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DIVORCE (Heb. גֵּרוּשִׁין), the formal dissolution of the marriage bond.


Divorce was accepted as an established custom in ancient Israel (cf. Lev. 21:7, 14; 22:13; Num. 30:10; Deut. 22:19, 29). In keeping with the other cultures of the Near East, a Hebrew in early biblical times could divorce his wife at will and send her from his home. This is reflected in the use of such terms as shalle'aḥ (e.g., Deut. 21:14; 24:1, 3), garesh (e.g., Lev. 21:7; Ezek. 44:22), and hoẓiʾ (Ezra 10:3; cf. Deut. 24:2) for divorce actions. It also accounts for the survival of the view down to the Christian era that "the woman goes out (yoẓe'ah) whether she pleases or not, but the husband sends her out (moẓiʾ) only if it so pleases him" (Yev. 14:1).

The biblical, like the Mesopotamian, law codes did not set down the law of divorce in all of its details. Instead, some of its provisions were stated in brief – almost in passing – within the context of a law restricting the right of a man to remarry his divorced wife (Deut. 24:1–4). Specifically, the husband was required to write her "a bill of divorce" (sefer keritut), hand it to her, and send her away from his house (Deut. 24:1; cf. Isa. 50:1; Jer. 3:8). The content of this document is unknown, though it has been conjectured that it contained the formula, "she is not my wife nor am I her husband" (Hos. 2:4). Z. Falk is probably right in assuming that biblical divorce remained essentially an oral declaration, witnessed by the writ. This accords with the actual Sumerian practice which required the husband to pronounce the formula "you are not my wife" and to pay his wife half a mina of silver before he dismissed her from his home. Moreover, as others have shown, the term keritut itself may be derived from the ancient Sumerian ceremony requiring the husband to cut the corner of his wife's garment to symbolize the severance of the marriage bond (cf. Ruth 3:9). In any event, biblical law was concerned with the finality of the divorce action and its attendant publicity, so that there might be no questions raised later with regard to the remarriage of the divorcée. Furthermore, the requirement that a bill of divorce be issued in writing and that the wife be formally sent out of her husband's house before the marriage was dissolved, kept him from acting rashly in a moment of anger. The prohibition of remarrying the same woman, if, in the interim, she had married another (Deut. 24:4; Jer. 3:1) acted, similarly, as a moderating influence. Finally, it has been suggested that a woman was entitled to some kind of a financial settlement in the event of an arbitrary divorce action. This is not clearly stipulated in the biblical texts. Still, the existence of such a requirement appears likely from its prominence in other Near Eastern codes (cf. e.g., The Code of Hammurapi, 137–140; in: Pritchard, Texts, 172). It also helps explain a husband's willingness to defame his wife despite the scandal to his household and the possible punishment to himself (Deut. 22:13–21), because presumably he could thus rid himself of her without any penalty. The Bible records only two types of situations in which the husband was stripped of his right of divorce. The first is the one just mentioned, in which he falsely accused his wife of prenuptial intercourse. The second resulted from his having ravished a virgin who had never been engaged to another man (Deut. 22:28–29). These instances and the requirements mentioned above were the only limitations set on a man's authority to dissolve his marriage. Bet Hillel was clearly correct in its interpretation of ervat (ʿerwat) davar (Deut. 24:1) as any kind of obnoxious behavior or mannerisms, and in concluding that a man was not restricted to grounds of sexual offense in seeking to divorce his wife (Git. 90a; cf. Deut. 23:15). Still, there are no instances in the Bible when a man sent his wife away lightly. On the contrary, Abraham is depicted as resisting the expulsion of his concubine (Gen. 21:11–12), Paltiel wept when he had to give up Michal (II Sam. 3:14–16), and Ezra encountered significant opposition when he called on the men to give up their foreign wives (Ezra 10:3ff.). The ideal of marriage was that of a permanent union (cf. Gen. 2:24) and conjugal fidelity was praised (Eccles. 9:9). Divorce did remain a necessary evil and was probably resorted to most often in the event of the barrenness of the marital union (cf. Gen. 30:1). There were instances, however, when living together must have been unbearable, and women did abandon their husbands (cf. Judg. 19:1–3; Jer. 3:20) since they had no legal recourse. The Torah did recognize, though, that a man had to discharge certain obligations toward his wife, and she, presumably, had the moral right to leave him if he refused to do so (cf. Ex. 21:10–11). The lot of the divorcée was not a pleasant one (cf. Isa. 54:6). Generally she returned to her father's home (Lev. 22:13), leaving her children with her former husband. Special arrangements were probably made for suckling infants; in later law, boys, at least, had to be returned to their father's home by the time they were six years old (Ket. 65b). The divorcée was free to remarry, but was prohibited to a priest (Lev. 21:7), indicating that some stigma was attached to her. Moral anguish speaks out of Malachi's denunciation of the frequency of divorce in Judea in the fifth century B.C.E. (2:13–16). At about the same time, the Jewish military colony in Elephantine seems to have adopted practices from their Egyptian neighbors which strengthened the woman's position in her marriage. In the three complete marriage contracts of this colony published to date (see bibl.: Cowley, 15, and Kraeling 2, 7), each spouse had full power to dissolve the marriage without establishing any grounds in "matrimonial offenses." The husband had to return his wife's dowry regardless of who had initiated the divorce proceedings, and he had to give her all of her possessions before she was required to depart from his home. These practices, however, had no basis in biblical law, though some scholars have found echoes of them during the talmudic period and later.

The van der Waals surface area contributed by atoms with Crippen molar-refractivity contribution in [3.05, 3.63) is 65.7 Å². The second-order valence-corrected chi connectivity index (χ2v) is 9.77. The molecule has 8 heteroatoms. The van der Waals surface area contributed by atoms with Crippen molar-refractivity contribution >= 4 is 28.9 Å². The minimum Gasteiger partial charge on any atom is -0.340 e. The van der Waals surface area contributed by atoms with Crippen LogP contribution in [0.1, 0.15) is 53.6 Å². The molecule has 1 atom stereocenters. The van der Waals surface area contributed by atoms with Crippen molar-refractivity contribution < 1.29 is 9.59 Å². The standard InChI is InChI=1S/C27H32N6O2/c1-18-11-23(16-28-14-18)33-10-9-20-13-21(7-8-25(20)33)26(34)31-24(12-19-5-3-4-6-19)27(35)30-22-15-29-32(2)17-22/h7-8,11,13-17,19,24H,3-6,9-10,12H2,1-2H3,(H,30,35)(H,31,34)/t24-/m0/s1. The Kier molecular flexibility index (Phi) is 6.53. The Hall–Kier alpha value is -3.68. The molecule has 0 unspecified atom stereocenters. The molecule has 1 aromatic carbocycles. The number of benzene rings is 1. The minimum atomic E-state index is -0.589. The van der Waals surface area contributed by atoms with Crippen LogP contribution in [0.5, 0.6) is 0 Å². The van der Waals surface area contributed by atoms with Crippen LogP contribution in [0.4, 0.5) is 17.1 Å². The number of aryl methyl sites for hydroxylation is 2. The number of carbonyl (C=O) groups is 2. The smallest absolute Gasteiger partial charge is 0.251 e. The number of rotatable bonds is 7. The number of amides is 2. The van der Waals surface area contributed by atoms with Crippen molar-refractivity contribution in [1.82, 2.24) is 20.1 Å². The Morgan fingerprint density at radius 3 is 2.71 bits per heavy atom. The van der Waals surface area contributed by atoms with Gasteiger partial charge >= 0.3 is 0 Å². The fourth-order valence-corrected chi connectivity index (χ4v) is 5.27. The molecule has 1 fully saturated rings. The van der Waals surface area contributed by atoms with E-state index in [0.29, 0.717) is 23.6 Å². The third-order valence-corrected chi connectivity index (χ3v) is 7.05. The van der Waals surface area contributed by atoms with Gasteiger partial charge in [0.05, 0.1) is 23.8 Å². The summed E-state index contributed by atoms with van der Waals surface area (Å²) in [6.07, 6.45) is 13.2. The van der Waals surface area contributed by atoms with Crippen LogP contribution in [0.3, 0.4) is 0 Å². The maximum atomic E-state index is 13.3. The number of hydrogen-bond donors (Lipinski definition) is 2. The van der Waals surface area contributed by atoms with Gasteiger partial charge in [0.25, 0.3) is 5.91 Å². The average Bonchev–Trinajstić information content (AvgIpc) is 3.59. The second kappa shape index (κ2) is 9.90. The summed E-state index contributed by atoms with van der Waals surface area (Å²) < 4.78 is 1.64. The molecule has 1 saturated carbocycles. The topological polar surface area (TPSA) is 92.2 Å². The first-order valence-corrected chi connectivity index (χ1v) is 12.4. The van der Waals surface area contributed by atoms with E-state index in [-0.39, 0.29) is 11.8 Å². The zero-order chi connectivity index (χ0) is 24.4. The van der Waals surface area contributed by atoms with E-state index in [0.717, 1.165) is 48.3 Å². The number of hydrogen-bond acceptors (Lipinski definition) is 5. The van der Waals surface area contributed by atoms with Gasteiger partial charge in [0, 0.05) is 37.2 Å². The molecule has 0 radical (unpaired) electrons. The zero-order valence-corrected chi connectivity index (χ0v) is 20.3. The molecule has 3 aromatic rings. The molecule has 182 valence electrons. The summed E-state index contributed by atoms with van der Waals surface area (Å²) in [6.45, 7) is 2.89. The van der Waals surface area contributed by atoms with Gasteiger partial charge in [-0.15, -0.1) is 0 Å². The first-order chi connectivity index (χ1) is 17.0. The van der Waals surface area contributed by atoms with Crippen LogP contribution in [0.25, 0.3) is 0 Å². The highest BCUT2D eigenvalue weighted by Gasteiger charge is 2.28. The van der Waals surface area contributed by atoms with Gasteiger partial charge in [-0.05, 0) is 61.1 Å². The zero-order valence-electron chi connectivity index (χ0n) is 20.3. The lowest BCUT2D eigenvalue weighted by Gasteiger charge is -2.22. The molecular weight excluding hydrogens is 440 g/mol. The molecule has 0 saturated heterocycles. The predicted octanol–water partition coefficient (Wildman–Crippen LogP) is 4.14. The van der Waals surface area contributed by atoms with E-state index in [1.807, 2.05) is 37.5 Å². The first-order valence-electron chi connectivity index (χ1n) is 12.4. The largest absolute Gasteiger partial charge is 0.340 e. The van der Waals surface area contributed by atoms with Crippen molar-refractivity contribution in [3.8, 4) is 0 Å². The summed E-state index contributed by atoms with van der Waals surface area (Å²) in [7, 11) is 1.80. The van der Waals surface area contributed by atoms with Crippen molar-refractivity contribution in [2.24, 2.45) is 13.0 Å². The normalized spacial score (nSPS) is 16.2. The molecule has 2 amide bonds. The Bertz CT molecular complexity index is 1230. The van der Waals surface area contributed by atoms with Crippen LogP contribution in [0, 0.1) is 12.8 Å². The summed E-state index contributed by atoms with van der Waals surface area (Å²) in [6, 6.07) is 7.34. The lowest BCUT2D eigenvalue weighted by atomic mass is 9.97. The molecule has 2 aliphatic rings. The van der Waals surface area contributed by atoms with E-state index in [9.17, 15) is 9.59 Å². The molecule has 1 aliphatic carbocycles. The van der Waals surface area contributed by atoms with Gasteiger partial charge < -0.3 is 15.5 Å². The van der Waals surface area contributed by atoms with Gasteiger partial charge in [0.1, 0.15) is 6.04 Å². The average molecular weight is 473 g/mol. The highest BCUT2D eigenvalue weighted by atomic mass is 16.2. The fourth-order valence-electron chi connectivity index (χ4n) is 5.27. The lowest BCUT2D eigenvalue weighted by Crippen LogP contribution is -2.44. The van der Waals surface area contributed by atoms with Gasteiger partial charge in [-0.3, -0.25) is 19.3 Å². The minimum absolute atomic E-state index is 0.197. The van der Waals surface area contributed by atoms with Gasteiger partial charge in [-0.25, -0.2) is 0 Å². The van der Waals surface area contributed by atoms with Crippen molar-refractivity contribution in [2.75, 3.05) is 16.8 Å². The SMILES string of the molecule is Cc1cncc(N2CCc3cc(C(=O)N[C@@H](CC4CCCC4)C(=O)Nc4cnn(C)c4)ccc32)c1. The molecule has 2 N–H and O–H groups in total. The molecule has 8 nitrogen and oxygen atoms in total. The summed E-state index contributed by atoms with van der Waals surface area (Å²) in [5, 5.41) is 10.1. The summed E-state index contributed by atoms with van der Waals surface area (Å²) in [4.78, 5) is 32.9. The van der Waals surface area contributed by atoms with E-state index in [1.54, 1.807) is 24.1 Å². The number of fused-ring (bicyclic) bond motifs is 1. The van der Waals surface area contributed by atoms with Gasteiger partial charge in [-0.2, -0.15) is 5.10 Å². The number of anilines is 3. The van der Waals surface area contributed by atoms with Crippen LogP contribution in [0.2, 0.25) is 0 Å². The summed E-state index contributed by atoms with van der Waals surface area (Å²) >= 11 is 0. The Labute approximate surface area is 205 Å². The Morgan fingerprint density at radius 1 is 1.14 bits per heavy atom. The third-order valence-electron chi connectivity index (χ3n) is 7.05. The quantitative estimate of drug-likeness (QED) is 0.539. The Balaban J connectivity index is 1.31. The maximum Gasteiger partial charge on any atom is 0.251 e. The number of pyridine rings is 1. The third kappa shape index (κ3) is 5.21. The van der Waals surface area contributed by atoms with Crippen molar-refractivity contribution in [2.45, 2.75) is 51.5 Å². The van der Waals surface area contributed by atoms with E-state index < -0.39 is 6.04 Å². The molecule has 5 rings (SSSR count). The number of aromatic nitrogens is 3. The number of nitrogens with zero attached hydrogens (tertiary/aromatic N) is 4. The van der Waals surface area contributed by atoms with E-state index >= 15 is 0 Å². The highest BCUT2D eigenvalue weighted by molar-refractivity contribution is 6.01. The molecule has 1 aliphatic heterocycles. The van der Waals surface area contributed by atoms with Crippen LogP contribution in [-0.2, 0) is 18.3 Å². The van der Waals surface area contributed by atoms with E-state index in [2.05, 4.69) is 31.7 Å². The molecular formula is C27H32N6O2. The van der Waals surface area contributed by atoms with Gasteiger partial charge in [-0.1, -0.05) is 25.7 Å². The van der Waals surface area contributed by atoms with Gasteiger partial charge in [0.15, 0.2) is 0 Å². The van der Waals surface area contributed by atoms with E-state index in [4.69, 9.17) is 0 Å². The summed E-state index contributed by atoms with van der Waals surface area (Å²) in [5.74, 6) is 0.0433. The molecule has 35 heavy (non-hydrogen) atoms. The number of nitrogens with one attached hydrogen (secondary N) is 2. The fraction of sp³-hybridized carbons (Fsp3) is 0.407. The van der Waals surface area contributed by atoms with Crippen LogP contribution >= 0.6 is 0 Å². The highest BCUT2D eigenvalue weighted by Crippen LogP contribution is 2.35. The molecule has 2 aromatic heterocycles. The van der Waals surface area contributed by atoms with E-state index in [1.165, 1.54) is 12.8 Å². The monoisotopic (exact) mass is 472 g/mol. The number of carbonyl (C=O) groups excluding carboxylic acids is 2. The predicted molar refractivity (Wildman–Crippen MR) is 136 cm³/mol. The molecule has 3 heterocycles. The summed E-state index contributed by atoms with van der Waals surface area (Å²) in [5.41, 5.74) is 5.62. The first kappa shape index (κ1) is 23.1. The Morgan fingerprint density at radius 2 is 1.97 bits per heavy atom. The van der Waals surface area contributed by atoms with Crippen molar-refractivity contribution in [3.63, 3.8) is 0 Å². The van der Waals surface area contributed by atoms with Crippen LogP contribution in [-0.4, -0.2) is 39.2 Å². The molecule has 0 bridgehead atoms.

GENERAL: J. Freid (ed.), Jews and Divorce (1968). IN THE BIBLE: Cowley, Aramaic, nos. 9, 15, 18; Pedersen, Israel, 1–2 (1926), 71, 232; L.M. Epstein, The Jewish Marriage Contract (1927), index; Epstein, Marriage, 41–42, 53; J. Patterson, in: JBL, 51 (1932), 161–70; C.H. Gordon, in: ZAW, 54 (1936), 277–80; I. Mendelsohn, in: BA, 11 (1948), 24–44; E. Neufeld, The Hittite Laws (1951), 146ff.; J.J. Rabinowitz, in: HTR, 46 (1953), 91–7; D.R. Mace, Hebrew Marriage (1953), 241–59; E.G. Kraeling, The Brooklyn Museum Aramaic Papyri (1953), nos. 2, 7, 14; A. van Selms, Marriage and Family Life in Ugaritic Literature (1954), 49ff.; R. Patai, Sex and Family in the Bible and the Middle East (1959), 112–21; de Vaux, Anc Isr, 34ff.; R. Yaron, Introduction to the Law of the Aramaic Papyri (1961), 44–65; J. Hemple, Das Ethos des Alten Testaments (1964), 70–71, 165ff.; B. Cohen, Jewish and Roman Law, 1 (1966), 377–408; Z. Falk, Jewish Matrimonial Law in the Middle Ages (1966), 113–43; B. Porten, Archives from Elephantine (1968), 35, 209ff., 223–4, 261–2; Pritchard, Texts (19693), 159–98, 222–3. IN JEWISH LAW: D.W. Amram, The Jewish Law of Divorce … (1896); L. Blau, Die juedische Ehescheidung und der juedische Scheidebrief… 2 vols. (1911–12); I.B. Zuri, Mishpat ha-Talmud, 2 (1921), 36–56; Gulak, Yesodei, 3 (1922), 24–30; B. Cohen, in: REJ, 92 (1932), 151–62; 93 (1934), 58–65; idem, in: PAAJR, 21 (1952), 3–34; republished in his: Jewish and Roman Law (1966), 377–408; addenda, ibid., 781–3; ET, 5 (1953), 567–758; 6 (1954), 321–426; 8 (1957), 24–26; Elon, Mafte'ah, 26–37; M. Silberg, Ha-Ma'amad ha-Ishi be-Yisrael (19654), 365–75; Berkovits, Tenai be-Nissu'in u-va-Get (1966); B. Schereschewsky, Dinei Mishpaḥah (19672), 271–342; M. Elon, Ḥakikah Datit… (1967), 165–7; idem, in: ILR, 3 (1968), 432f. ADD. BIBLIOGRAPHY: M. Drori, "Enforcement of Divorce in the State of Israel at the End of the 20th Century," at:; A. Be'eri, "Harḥakot Rabbeinu Tam: New Approaches to Pressuring a Husband to Divorce His Wife," in: Shenaton ha-Mishpat ha-Ivri, 18–19 (2002–4), 65–106; "Individual versus Public Interest (Fear of Agginot as Opposed to an Extradition Order)," in: Teḥumin, 9 (1988), 63.